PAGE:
Two years ago, before he fell off the performance cliff holding Caroline Wozniacki’s hand, McIlroy won back-to-back titles during the FedEx finale. A repeat would have golf in a frenzy, if it isn’t already, by the time he pitches up at the Ryder Cup in Scotland at the end of next month.
McIlroy leads the FedEx points standings going into the Barclays in New Jersey on Thursday, when he is grouped with Jimmy Walker and Bubba Watson. Poor Bubba can’t wait, one assumes, having been cleaned out by McIlroy in the opening two rounds at the PGA Championship at Valhalla a fortnight ago.
The Ryder Cup ends the golfing year in the United States, but not for McIlroy who soldiers on to the climax of the European Tour season, which apes its American brother with four tournaments on the spin leading to a grand denouement in Dubai. Notionally the DP World Tour Championship is the scene of the big shoot-out to identify the winner of the Race to Dubai, the tour’s annual order of merit.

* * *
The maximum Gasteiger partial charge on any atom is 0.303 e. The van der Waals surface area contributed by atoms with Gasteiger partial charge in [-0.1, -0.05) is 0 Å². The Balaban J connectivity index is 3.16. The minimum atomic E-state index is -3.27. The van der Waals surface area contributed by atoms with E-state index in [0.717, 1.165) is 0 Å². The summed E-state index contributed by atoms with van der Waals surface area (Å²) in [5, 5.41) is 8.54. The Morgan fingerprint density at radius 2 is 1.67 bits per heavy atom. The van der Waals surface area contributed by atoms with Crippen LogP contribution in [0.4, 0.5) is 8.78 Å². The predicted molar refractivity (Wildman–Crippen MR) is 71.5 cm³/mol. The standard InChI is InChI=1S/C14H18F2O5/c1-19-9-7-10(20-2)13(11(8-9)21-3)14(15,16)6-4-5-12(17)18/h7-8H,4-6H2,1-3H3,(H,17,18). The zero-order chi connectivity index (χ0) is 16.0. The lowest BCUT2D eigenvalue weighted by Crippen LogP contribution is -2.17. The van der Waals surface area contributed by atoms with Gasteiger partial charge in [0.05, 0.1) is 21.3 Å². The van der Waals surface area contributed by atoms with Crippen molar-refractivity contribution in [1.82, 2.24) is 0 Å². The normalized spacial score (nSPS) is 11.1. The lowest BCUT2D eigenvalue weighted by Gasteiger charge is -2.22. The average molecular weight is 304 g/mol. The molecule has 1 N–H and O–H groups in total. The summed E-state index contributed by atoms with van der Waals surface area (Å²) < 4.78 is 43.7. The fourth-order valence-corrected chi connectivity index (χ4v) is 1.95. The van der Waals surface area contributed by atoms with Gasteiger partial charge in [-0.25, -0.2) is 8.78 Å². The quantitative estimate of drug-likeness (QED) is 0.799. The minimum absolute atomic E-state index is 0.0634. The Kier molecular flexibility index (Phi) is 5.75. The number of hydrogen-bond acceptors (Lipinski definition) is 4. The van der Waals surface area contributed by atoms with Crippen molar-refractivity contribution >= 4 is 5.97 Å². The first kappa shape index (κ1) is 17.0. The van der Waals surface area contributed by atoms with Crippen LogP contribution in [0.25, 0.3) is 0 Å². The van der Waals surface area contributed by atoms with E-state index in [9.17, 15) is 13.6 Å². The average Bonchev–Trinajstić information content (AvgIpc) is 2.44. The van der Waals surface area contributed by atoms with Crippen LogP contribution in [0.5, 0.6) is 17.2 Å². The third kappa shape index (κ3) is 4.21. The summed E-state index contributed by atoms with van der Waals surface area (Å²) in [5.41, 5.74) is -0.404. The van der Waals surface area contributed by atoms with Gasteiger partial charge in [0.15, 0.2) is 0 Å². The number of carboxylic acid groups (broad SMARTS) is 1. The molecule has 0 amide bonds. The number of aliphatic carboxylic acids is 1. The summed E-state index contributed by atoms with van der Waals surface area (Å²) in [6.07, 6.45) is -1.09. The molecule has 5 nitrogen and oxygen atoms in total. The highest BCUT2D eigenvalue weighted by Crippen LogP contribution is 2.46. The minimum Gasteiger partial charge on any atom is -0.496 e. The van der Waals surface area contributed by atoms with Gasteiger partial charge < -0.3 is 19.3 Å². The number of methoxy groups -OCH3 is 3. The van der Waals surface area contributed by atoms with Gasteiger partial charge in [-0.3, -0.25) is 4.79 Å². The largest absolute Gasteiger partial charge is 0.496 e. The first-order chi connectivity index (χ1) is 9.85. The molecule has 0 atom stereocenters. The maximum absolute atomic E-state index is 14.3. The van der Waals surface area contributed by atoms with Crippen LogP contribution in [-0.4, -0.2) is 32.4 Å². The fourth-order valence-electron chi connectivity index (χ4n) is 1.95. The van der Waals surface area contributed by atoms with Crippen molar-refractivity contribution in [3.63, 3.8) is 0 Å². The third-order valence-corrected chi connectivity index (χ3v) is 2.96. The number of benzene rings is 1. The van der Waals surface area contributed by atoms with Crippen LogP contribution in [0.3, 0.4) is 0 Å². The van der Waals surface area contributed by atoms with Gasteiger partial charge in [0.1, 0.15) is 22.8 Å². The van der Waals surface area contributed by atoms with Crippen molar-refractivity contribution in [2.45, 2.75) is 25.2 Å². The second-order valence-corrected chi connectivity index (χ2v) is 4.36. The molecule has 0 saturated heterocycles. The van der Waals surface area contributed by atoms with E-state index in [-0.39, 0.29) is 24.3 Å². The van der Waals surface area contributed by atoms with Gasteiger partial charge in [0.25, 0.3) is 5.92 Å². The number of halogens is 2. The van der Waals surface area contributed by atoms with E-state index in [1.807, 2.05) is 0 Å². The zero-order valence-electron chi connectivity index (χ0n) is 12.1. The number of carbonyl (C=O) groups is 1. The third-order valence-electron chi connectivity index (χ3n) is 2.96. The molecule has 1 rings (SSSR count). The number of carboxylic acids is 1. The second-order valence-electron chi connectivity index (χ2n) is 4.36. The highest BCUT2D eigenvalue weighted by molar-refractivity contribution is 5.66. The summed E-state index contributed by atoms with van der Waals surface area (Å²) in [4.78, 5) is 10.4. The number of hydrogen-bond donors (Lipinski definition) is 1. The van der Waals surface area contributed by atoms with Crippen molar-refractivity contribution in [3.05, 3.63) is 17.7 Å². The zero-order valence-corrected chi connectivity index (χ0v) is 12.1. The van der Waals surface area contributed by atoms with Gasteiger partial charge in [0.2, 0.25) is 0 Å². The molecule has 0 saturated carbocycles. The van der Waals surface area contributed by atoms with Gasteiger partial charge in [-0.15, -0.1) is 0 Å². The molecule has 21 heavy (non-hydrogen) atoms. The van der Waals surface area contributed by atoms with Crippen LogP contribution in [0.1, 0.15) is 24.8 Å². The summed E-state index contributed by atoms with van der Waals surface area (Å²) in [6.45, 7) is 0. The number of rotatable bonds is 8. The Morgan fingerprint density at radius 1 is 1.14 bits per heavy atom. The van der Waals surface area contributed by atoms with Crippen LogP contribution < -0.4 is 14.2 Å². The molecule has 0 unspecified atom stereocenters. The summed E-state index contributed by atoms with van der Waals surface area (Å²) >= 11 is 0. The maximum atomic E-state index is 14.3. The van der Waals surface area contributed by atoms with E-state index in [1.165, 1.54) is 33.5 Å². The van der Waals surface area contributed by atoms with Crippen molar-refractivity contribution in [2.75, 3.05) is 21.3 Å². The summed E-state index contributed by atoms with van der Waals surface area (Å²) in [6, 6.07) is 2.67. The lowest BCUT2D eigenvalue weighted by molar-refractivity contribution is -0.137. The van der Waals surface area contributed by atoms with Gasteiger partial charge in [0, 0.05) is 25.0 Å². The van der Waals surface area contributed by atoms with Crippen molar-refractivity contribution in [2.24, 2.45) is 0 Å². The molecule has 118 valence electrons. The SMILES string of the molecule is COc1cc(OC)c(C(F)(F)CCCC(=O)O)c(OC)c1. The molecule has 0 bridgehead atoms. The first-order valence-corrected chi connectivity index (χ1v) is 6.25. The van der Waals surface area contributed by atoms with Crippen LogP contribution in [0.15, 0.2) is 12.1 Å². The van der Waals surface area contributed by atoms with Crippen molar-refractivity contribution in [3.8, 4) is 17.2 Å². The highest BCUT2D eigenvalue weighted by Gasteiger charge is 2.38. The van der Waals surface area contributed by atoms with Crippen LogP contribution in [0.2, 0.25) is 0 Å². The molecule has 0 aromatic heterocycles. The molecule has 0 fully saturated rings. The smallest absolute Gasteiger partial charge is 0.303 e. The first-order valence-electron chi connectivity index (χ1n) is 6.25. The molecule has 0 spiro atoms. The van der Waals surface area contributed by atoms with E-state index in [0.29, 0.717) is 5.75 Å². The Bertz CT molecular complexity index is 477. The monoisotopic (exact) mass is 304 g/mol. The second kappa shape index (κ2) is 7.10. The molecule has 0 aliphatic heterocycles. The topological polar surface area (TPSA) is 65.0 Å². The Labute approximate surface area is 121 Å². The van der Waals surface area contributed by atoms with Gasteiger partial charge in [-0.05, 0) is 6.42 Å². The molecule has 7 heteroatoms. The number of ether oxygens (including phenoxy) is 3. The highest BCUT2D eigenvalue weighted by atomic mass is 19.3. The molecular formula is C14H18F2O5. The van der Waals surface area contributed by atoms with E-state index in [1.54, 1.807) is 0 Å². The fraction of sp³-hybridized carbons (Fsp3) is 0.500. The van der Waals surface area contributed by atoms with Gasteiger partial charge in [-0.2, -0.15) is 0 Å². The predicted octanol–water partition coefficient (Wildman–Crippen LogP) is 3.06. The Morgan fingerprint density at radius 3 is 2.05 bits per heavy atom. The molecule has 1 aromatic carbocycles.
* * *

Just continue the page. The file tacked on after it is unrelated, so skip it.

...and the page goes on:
McIlroy’s hot streak has already decided that. For the second time in three years he is the pre-eminent player on both sides of the Atlantic, indubitably the world’s No 1 golfer. Only this time he is authenticated by four majors not two, as well as a first World Golf Championship crown, the Bridgestone Invitational.
Though he has barely hit a ball in any serious capacity since sinking the winning putt in the Kentucky gloaming, he will be expected to win this week, and every time he puts a tee in the ground by virtue of being Rory McIlroy. This is what comes of wielding the pen that drew a line under the Woods era.
Roaring Rory: McIlroy’s 2014 record
Abu Dhabi HSBC Championship - finished 2nd
Dubai Desert Classic - 9th
WGC Accenture Match Play Championships - 17th
Honda Classic Tied - 2nd
Cadillac Championship - 25th
Shell Houston Open - 7th
Masters - 8th
Wells Fargo Championship - 8th
Players Championship - 6th
BMW PGA Championship - Won
Memorial Tournament - 15th
US Open - 23rd
Irish Open - missed cut
Scottish Open - 14th
The Open - Won
WGC Bridgestone Invitational - Won
PGA Championship - WonReuse content